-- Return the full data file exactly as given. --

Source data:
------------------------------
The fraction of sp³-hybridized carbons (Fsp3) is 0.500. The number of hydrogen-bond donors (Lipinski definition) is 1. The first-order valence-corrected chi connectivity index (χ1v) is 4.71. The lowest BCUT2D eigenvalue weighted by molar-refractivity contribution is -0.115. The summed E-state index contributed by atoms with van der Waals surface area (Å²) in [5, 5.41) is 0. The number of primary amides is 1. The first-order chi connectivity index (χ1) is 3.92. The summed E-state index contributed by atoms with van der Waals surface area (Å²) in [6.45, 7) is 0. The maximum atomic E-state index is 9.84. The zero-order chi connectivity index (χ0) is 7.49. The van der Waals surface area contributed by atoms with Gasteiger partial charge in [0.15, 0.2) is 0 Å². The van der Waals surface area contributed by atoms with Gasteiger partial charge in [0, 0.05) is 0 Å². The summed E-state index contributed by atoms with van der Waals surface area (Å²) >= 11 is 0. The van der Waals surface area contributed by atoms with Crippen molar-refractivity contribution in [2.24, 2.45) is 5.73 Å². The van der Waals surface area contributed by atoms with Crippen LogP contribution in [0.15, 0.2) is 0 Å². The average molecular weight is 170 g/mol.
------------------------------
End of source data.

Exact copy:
The fraction of sp³-hybridized carbons (Fsp3) is 0.500. The number of hydrogen-bond donors (Lipinski definition) is 1. The first-order valence-corrected chi connectivity index (χ1v) is 4.71. The lowest BCUT2D eigenvalue weighted by molar-refractivity contribution is -0.115. The summed E-state index contributed by atoms with van der Waals surface area (Å²) in [5, 5.41) is 0. The number of primary amides is 1. The first-order chi connectivity index (χ1) is 3.92. The summed E-state index contributed by atoms with van der Waals surface area (Å²) in [6.45, 7) is 0. The maximum atomic E-state index is 9.84. The zero-order chi connectivity index (χ0) is 7.49. The van der Waals surface area contributed by atoms with Gasteiger partial charge in [0.15, 0.2) is 0 Å². The van der Waals surface area contributed by atoms with Gasteiger partial charge in [0, 0.05) is 0 Å². The summed E-state index contributed by atoms with van der Waals surface area (Å²) >= 11 is 0. The van der Waals surface area contributed by atoms with Crippen molar-refractivity contribution in [2.24, 2.45) is 5.73 Å². The van der Waals surface area contributed by atoms with Crippen LogP contribution in [0.15, 0.2) is 0 Å². The average molecular weight is 170 g/mol.